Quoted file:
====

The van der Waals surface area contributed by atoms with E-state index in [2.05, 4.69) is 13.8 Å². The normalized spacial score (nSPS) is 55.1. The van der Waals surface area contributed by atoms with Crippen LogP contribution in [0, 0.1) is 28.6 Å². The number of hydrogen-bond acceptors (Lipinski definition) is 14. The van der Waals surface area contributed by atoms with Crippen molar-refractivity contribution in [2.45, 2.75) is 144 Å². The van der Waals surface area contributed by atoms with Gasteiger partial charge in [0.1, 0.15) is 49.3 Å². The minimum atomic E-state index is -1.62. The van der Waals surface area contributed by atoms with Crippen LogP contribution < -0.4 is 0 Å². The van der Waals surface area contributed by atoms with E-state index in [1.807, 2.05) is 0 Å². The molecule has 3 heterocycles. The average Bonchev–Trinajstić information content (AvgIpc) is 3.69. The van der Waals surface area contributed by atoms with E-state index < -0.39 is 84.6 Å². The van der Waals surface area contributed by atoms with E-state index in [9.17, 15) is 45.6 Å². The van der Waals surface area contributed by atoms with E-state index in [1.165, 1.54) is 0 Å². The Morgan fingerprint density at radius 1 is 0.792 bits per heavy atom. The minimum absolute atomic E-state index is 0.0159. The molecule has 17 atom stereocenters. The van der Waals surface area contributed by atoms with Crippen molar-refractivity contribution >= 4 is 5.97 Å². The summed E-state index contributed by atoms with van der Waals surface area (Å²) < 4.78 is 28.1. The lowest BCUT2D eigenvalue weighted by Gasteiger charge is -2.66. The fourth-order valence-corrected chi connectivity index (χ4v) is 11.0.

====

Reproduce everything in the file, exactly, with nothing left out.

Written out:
The van der Waals surface area contributed by atoms with E-state index in [2.05, 4.69) is 13.8 Å². The normalized spacial score (nSPS) is 55.1. The van der Waals surface area contributed by atoms with Crippen LogP contribution in [0, 0.1) is 28.6 Å². The number of hydrogen-bond acceptors (Lipinski definition) is 14. The van der Waals surface area contributed by atoms with Crippen molar-refractivity contribution in [2.45, 2.75) is 144 Å². The van der Waals surface area contributed by atoms with Gasteiger partial charge in [0.1, 0.15) is 49.3 Å². The minimum atomic E-state index is -1.62. The van der Waals surface area contributed by atoms with Crippen LogP contribution < -0.4 is 0 Å². The van der Waals surface area contributed by atoms with E-state index in [1.807, 2.05) is 0 Å². The molecule has 3 heterocycles. The average Bonchev–Trinajstić information content (AvgIpc) is 3.69. The van der Waals surface area contributed by atoms with E-state index < -0.39 is 84.6 Å². The van der Waals surface area contributed by atoms with E-state index in [9.17, 15) is 45.6 Å². The van der Waals surface area contributed by atoms with E-state index in [1.165, 1.54) is 0 Å². The Morgan fingerprint density at radius 1 is 0.792 bits per heavy atom. The minimum absolute atomic E-state index is 0.0159. The molecule has 17 atom stereocenters. The van der Waals surface area contributed by atoms with Crippen molar-refractivity contribution >= 4 is 5.97 Å². The summed E-state index contributed by atoms with van der Waals surface area (Å²) < 4.78 is 28.1. The lowest BCUT2D eigenvalue weighted by Gasteiger charge is -2.66. The fourth-order valence-corrected chi connectivity index (χ4v) is 11.0.